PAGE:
A critique of the over-reliance of contemporary theologians on secular cultural ideas, showing that a theological understanding of culture already exists.
Trade Information: JPOD
Available as: Paperback, PDF
Specifications: 229x153mm (9x6in), 308pp
Published: November 2014
Published: November 2014
Is culture a theologically neutral concept? The contemporary experts on culture – anthropologists and sociologists – argue that it is. Theologians and missiologists would seem to agree, given the extent of their reliance on anthropological and sociological definitions of culture. Yet this appears a strange reliance given that presumed neutrality in the sciences is a consistently challenged assumption. It is stranger still given that so much theological energy has been expended on understanding and defining the human person in specifically theological as opposed to anthropological terms when culture is in some sense the expression of this personhood in corporate and material forms.
This book argues that culture is not and has never been a theologically neutral concept; rather, it always expresses some theological posture and is therefore a term that naturally invites theological investigation. Going about this task is difficult, however, in the face of a long-term reliance on the social sciences that seems to have starved the contemporary theological community of resources for defining culture. However, rich subterranean veins for such a task do exist within the recent tradition, most notably in the writings of John Milbank, Karl Barth, and Kwame Bediako.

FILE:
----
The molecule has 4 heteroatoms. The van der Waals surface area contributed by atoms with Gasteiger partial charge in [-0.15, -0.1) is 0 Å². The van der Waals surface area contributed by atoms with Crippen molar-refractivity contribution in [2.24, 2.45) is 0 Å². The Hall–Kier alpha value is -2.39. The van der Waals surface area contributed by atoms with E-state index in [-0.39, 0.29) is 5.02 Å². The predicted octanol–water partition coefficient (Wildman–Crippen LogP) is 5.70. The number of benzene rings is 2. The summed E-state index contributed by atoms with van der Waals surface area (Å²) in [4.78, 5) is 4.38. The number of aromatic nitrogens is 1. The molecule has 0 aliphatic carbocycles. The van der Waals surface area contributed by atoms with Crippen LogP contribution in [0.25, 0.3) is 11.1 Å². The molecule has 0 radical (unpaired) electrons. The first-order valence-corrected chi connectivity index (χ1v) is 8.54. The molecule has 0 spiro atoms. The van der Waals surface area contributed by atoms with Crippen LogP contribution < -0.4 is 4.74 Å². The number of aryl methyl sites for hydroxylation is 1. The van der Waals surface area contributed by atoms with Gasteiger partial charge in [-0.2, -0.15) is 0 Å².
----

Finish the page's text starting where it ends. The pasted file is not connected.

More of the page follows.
List of Abbreviations
1. Theology and the Neutrality of Culture
2. Challenging the Neutrality of Culture
3. John Milbank and a Theological Account of Culture
4. Milbank, Violence, and Idealization
5. Karl Barth and a Theological Alternative
6. Kwame Bediako and an African Alternative
Alan Thomson (Ph.D., University of Otago) is an adjunct lecturer in the department of Theology, Mission, and Ministry at Laidlaw College, Christchurch, New Zealand, as well as an online tutor at the Laidlaw Centre for Distance Learning in Auckland.
Engaging with an impressive range of resources, Alan Thomson offers an important critical corrective and a valuable constructive proposal. When culture is discerned as a theologically dense reality, the missiological implications in a post-secular environment may be profound indeed. This is an astute book, which will lead the way for applications of its core argument in a number of other areas. Ivor J. Davidson, University of St Andrews
Thomson observes that the idea that culture is theologically neutral is without credibility. Rather, contemporary theologians are now thinking through the realm of culture from a specifically theological perspective. Students of the theology of culture will appreciate the depth of scholarship in this comparative study. Tracey Rowland, John Paul II Institute for Marriage and Family, DC